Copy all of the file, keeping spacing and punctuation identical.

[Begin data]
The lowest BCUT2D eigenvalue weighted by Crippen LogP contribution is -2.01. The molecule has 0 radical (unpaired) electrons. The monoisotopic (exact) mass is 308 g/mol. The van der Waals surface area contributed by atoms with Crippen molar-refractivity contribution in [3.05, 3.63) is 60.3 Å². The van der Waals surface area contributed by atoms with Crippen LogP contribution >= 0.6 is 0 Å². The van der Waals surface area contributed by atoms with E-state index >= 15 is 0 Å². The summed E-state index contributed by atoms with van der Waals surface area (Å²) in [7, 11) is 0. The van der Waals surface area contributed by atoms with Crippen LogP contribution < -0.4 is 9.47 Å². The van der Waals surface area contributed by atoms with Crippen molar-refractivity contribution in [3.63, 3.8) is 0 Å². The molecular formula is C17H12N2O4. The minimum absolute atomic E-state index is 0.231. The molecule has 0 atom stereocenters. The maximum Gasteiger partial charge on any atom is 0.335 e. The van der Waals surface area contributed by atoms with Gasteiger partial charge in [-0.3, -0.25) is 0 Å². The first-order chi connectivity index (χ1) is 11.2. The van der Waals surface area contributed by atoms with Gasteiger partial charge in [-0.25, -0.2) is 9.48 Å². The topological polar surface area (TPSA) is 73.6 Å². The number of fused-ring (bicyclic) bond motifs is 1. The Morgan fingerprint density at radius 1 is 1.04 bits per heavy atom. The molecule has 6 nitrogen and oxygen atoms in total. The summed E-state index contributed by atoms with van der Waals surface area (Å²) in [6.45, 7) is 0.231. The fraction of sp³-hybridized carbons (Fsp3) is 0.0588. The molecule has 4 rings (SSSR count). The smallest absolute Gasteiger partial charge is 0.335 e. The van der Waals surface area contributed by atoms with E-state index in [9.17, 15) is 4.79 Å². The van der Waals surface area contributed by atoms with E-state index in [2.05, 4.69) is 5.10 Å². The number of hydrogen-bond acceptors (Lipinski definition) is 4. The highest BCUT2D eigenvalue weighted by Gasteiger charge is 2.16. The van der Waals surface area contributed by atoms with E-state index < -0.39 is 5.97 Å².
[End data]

The lowest BCUT2D eigenvalue weighted by Crippen LogP contribution is -2.01. The molecule has 0 radical (unpaired) electrons. The monoisotopic (exact) mass is 308 g/mol. The van der Waals surface area contributed by atoms with Crippen molar-refractivity contribution in [3.05, 3.63) is 60.3 Å². The van der Waals surface area contributed by atoms with Crippen LogP contribution >= 0.6 is 0 Å². The van der Waals surface area contributed by atoms with E-state index >= 15 is 0 Å². The summed E-state index contributed by atoms with van der Waals surface area (Å²) in [7, 11) is 0. The van der Waals surface area contributed by atoms with Crippen LogP contribution < -0.4 is 9.47 Å². The van der Waals surface area contributed by atoms with Crippen molar-refractivity contribution in [3.63, 3.8) is 0 Å². The molecular formula is C17H12N2O4. The minimum absolute atomic E-state index is 0.231. The molecule has 0 atom stereocenters. The maximum Gasteiger partial charge on any atom is 0.335 e. The van der Waals surface area contributed by atoms with Gasteiger partial charge in [-0.3, -0.25) is 0 Å². The first-order chi connectivity index (χ1) is 11.2. The van der Waals surface area contributed by atoms with Gasteiger partial charge in [-0.25, -0.2) is 9.48 Å². The topological polar surface area (TPSA) is 73.6 Å². The number of fused-ring (bicyclic) bond motifs is 1. The Morgan fingerprint density at radius 1 is 1.04 bits per heavy atom. The molecule has 6 nitrogen and oxygen atoms in total. The summed E-state index contributed by atoms with van der Waals surface area (Å²) in [6.45, 7) is 0.231. The fraction of sp³-hybridized carbons (Fsp3) is 0.0588. The molecule has 4 rings (SSSR count). The smallest absolute Gasteiger partial charge is 0.335 e. The van der Waals surface area contributed by atoms with E-state index in [9.17, 15) is 4.79 Å². The van der Waals surface area contributed by atoms with E-state index in [2.05, 4.69) is 5.10 Å². The number of hydrogen-bond acceptors (Lipinski definition) is 4. The highest BCUT2D eigenvalue weighted by Gasteiger charge is 2.16. The van der Waals surface area contributed by atoms with E-state index < -0.39 is 5.97 Å².